President Donald Trump has brought or threatened tariffs against many U.S. trading partners in an effort to bring them to the negotiating table. China threatened back, promising to bring tariffs against many U.S. imports. That trade battle may seem far away, but it is making a lot of farmers in Texas nervous.
Texas exported about $1 billion worth of agricultural products to China last year, no small amount. Trade associations representing Texas growers are working to increase international sales and expand other markets, to blunt the effects of any eventual tariffs from China.
Robert Fleming farms grain and raises cattle for his family company in Troy, about 30 miles south of Waco. From his view on the farm, Fleming has some business concerns at the top of his list, like bad weather.
“It tore up my house and tore up a bunch of other stuff, you know a tornado came through here,” Fleming says. “That’s one of our big fears, too, along with Trump’s trade wars.”
Trade wars and tariffs are also a big concern for the Texas Farm Bureau.
“It is important that you note the tariffs on either side have not yet gone into effect,” says Communications Director Gene Hall.
If the tariffs from China do go into effect, they’ll need to find additional markets for agricultural exports.
“We’re concerned about all of them of course,” Hall says. “We’re concerned about soybeans. That’s our number one export to China. Cotton gives us some cause for concern because there are so few mills in the United States. Cotton is a very export dependent crop.”
Texas A&M Professor John Robinson says there are some other options for Texas cotton growers if China cuts back on its U.S. cotton consumption.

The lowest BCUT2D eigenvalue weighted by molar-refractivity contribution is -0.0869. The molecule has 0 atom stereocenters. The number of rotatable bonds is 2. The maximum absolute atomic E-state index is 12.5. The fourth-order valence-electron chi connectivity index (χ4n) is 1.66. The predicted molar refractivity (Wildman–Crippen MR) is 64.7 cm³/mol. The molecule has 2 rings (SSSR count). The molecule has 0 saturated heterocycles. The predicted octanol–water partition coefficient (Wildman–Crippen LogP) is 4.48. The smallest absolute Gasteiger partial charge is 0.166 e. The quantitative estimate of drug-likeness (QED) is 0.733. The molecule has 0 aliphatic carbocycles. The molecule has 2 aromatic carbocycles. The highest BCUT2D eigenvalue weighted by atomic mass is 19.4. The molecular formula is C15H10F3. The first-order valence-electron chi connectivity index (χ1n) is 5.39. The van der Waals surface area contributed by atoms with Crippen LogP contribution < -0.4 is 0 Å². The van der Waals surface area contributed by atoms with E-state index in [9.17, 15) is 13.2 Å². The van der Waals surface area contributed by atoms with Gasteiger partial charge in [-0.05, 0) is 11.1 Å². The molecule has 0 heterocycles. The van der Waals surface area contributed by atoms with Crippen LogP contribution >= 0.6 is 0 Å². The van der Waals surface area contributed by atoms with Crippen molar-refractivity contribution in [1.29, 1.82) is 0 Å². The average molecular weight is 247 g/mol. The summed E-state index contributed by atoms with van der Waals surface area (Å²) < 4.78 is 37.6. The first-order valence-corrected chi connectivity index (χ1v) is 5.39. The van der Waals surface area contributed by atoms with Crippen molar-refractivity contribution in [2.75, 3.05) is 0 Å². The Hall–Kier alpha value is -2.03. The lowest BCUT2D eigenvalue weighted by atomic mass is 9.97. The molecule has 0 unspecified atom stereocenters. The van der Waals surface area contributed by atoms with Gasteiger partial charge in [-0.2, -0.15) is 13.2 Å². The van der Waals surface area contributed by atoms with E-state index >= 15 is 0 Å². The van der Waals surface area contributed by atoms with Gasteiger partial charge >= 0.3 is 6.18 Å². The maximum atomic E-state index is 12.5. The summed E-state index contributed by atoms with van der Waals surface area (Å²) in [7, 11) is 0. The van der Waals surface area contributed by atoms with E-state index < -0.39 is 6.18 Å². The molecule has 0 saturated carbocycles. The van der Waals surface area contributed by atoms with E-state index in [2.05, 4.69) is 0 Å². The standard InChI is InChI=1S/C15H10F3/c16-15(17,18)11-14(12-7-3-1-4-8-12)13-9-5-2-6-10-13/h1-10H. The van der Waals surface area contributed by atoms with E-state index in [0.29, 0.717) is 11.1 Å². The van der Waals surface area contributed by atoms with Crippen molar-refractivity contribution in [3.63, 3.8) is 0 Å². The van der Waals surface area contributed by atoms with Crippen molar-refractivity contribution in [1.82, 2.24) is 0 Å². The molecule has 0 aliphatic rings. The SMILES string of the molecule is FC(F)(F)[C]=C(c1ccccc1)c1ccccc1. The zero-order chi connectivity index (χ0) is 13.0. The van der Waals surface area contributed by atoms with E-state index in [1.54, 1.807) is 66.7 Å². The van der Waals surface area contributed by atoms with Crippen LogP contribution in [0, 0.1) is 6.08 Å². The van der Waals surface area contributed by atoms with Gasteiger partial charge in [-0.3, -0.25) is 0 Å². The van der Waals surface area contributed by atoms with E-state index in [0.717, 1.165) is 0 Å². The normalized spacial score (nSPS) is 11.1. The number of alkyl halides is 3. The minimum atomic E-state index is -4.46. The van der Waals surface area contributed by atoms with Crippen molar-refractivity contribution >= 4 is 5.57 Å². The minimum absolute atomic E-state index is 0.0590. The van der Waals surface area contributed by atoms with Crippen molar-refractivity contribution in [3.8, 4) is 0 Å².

“We would ship more to Vietnam and Bangladesh and Indonesia and probably India and Pakistan,” Robinson says. “And all those countries would spin that cotton into yarn and sell it on to China duty free. So, in the long run, I really don’t expect that much of a disruption, even if China were to end up imposing a tariff on our stuff.”
But wheat farmer Ken Davis is concerned about a disruption.
“All the grains are tied together,” Davis says. “All the oil seeds, soybeans, it has an effect on wheat and corn and vice versa.”
And he says the proposed tariffs are having an effect already – even though they’re not yet in place.
“It’s the perception of tariffs,” Davis says. “Every farmer buys, purchases a lot of steel, aluminum and different things like that. All of those commodities have taken a drastic price jump just in anticipation of tariffs coming.”
Steelee Fischbacher is with the Texas Wheat Association.
“When we drill down further just talking about wheat, China was the number four market for U.S. wheat total last year,” Fischbacher says. “And they actually imported 11 million bushels of hard red winter, which is our primary crop in Texas. So, definitely a critical hard red winter market for us.”
The biggest markets for Texas hard red winter wheat are Mexico and Brazil, which present their own trade complications.
“Specifically with Mexico,” Fischbacher says, “I think the conclusion of the renegotiation of NAFTA is in the best interest of getting more wheat into that market. For Brazil, we do have a policy issue with them, where they’re not filling their tariff rate quota that they have agreed to in previous trade agreements where they would allow a certain percentage of wheat into that market duty-free. So, we’re working with them closely to see the completely fill that quote and get those bushels in. And so, whenever we see them fill that quote, we have a much better year with Brazil. So that’s something we’re going to continue to focus on, especially when we’re contrasting that with some of the market uncertainties with places like China.”
Gene Hall with the Texas Farm Bureau says, for now, those in the state’s agriculture industry are closely watching the international dance around a possible trade war.
“And we’re hopeful certainly,” he says, “that there can be negotiation to resolve the dispute before that actually occurs.”